Home to a shallow soda lake, Nakuru is the place to go for the best chance to see Kenya’s famous flocks of flamingos but there’s game viewing too around the lake shores. Rhino and hippo are among the heavyweights though bird watchers will be more interested in the 400 species of birds recorded here.
Mombasa & Kenya Beaches: family resorts & luxury lodges.
With all the attention on Kenya’s safari destinations, it’s easy to forget that the country has a dazzling tropical coastline. Mainland Mombasa is a popular family choice forgot-it-all beach resorts but ask us about Kenya’s more exclusive mainland beach lodges where the accent is on exclusivity, luxury and indulgence.Lamu Archipelago: classic barefoot luxury beach experience.
Scuba diving and snorkelling on pristine reefs, sunset dhow cruises and swimming with dolphins – the unspoilt Lamu Archipelago combines all the elements of a fantastic beach holiday and is a perfect add-on to a Kenya safari or as a sensational honeymoon destination. Lamu offers an excellent opportunity to experience an ancient and fascinating town, inhabited by friendly and colorful people as well as the sea, beaches, antiquities, marine life and nearby islands. Plunge into crystalline waters to scuba or snorkel. Superb luxury accommodation is available both on Lamu Island and nearby Manda Island.
Laikipia Plateau: private reserves & outstanding accommodation.
Kenya’s newest safari destination lies north of Nairobi on the rim of the Great Rift Valley. An area of thriving private reserves, luxurious family-friendly accommodation and huge honeymoon views, Laikipia is a must-do for those who want an air of exclusivity and a diverse Kenya safari experience away from the crowds. Safaris are conducted on a private ranch of 50,000 acres of wilderness, on the edge of an escarpment overlooking plains, valleys and acacia and wild olive forests. Game drives, bush walks and horseback rides offer views of herds of zebra, eland, elephant, hartebeest, reticulated giraffe, Grevy’s zebra, Grant’s gazelle, and of course the predators such as leopard, lion, cheetah and the rare caracal.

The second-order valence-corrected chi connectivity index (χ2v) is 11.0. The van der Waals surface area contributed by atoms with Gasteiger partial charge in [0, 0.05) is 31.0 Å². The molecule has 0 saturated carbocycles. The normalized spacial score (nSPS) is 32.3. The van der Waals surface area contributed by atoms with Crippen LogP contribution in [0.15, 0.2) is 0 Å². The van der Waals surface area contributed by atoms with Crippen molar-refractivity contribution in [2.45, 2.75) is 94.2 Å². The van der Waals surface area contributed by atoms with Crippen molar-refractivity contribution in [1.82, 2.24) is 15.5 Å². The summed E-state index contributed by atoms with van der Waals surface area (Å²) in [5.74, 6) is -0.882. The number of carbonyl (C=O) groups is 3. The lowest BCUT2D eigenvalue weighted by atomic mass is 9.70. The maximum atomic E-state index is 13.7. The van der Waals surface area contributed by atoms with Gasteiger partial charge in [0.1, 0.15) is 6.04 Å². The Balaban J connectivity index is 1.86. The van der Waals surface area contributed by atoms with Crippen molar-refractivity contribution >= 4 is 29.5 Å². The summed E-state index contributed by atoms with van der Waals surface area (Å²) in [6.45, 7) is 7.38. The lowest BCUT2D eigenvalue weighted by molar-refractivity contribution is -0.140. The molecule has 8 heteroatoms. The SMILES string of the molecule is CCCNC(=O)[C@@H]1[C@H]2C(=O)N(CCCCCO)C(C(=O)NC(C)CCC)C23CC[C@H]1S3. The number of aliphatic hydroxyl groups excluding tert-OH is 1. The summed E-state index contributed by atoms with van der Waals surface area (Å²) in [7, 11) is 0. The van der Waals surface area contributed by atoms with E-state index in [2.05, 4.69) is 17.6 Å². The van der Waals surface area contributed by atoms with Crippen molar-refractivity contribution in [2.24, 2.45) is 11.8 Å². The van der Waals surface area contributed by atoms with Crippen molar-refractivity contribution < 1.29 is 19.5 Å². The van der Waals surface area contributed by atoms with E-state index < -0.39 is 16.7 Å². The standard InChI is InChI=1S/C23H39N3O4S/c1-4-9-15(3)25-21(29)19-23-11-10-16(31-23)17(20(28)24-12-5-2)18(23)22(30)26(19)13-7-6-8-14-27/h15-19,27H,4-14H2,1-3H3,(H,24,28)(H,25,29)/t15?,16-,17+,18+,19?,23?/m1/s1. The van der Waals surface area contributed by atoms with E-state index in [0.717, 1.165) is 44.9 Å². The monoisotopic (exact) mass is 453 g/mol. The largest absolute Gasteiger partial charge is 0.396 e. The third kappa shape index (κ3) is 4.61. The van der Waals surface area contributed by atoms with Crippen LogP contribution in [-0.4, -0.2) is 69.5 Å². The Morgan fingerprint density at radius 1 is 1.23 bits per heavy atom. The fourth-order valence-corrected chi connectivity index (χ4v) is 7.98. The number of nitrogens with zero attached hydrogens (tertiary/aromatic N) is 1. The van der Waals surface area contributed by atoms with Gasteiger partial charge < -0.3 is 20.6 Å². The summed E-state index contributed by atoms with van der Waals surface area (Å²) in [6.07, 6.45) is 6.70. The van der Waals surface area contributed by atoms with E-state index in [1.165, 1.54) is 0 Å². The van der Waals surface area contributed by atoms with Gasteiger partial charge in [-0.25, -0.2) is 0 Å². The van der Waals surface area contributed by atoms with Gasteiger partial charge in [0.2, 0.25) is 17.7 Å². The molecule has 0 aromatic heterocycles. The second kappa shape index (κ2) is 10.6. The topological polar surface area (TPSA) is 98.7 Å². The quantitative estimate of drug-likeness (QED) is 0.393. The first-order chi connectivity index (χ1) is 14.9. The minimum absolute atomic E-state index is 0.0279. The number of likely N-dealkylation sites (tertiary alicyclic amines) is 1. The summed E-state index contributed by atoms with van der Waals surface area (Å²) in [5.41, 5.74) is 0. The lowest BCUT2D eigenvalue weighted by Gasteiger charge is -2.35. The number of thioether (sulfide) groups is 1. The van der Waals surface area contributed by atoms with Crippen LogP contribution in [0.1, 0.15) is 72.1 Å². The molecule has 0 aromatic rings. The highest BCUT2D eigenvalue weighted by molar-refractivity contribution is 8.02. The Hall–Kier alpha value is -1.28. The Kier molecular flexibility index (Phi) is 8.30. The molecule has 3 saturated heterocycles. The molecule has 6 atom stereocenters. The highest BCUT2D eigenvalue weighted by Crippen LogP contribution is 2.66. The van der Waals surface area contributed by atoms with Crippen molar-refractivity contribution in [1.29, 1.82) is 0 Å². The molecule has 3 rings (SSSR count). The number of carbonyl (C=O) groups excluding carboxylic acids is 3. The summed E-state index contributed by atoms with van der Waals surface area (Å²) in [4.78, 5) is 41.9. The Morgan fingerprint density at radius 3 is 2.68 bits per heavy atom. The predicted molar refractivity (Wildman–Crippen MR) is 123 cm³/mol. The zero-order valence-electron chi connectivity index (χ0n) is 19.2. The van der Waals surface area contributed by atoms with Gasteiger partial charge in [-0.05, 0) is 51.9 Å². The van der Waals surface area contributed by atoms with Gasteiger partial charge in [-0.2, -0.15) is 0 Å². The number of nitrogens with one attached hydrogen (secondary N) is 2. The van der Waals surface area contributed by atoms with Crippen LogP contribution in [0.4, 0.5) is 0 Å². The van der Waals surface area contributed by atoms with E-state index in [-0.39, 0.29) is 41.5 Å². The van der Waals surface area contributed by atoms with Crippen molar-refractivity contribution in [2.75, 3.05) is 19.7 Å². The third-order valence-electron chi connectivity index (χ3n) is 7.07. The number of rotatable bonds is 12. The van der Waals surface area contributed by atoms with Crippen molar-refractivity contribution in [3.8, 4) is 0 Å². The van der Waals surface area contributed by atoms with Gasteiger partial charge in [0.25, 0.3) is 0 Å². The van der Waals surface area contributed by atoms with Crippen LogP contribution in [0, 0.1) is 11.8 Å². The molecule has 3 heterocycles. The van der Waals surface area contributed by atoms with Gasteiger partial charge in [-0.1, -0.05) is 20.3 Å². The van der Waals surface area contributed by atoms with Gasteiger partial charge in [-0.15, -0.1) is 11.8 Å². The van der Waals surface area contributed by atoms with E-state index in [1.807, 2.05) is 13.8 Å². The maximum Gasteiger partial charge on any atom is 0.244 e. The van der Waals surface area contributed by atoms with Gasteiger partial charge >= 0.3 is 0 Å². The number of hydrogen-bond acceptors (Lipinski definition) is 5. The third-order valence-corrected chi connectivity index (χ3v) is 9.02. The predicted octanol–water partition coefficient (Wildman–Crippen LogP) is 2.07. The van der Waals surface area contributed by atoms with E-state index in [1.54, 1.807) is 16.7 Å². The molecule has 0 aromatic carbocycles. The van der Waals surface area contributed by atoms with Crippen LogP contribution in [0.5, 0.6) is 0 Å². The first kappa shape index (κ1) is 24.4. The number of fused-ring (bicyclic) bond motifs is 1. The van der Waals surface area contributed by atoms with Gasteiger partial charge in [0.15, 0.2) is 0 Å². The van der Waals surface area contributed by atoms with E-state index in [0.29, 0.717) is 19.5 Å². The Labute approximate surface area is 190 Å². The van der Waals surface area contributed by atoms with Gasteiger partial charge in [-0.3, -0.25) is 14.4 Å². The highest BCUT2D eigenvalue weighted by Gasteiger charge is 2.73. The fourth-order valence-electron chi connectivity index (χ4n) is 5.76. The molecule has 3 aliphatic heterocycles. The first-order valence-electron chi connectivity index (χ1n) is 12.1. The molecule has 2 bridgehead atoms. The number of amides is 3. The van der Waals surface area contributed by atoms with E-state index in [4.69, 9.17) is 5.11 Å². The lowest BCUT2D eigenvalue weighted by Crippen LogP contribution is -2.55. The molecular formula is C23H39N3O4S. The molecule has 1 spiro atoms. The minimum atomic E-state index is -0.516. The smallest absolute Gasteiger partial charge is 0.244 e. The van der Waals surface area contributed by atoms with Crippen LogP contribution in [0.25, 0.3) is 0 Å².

Mount Kenya & Central Highlands: Game viewing away from the crowds
While there’s no doubting the allure of the Masai Mara, visitors to Kenya who want less crowded safari destinations should head for the rugged Central Highlands. Africa’s second highest peak, the 5200m Mount Kenya looms over much of the region which includes great wildlife destinations such as family-friendly and multi-activity Meru National Park, the private Lewa Downs Conservancy in the foothills of Mt Kenya, the Mount Kenya National Park and the amazing forests of Aberdares National Park. If you’re looking for a relaxed Mount Kenya safari, then any one of these parks fits the bill. Recently UNESCO has announced that the Mount Kenya-Lewa Wildlife Conservancy will be added as an extension to Mount Kenya National Park, enhancing the protection of the property as a World Heritage Site.
The Great Rift Valley and the Lakes
The Great Rift Valley is one of the most dramatic features of the planet, stretching some 3600 miles from the Dead Sea in Jordan to Mozambique in the south. In Kenya, the Rift Valley starts at Lake Turkana in the north and crosses the centre of the country to Lake Natron just across the southern border into Tanzania. It is up to 60 miles wide in places and features cliffs, escarpments, rivers and arid plains, which support an amazing diversity of fauna and flora. The Rift Valley’s system of deep freshwater lakes includes Lake Nakuru, Lake Naivasha and Lake Baringo. Lake Nakuru is known for its stunning pink vision as millions of flamingos congregate to feed in the alkaline waters.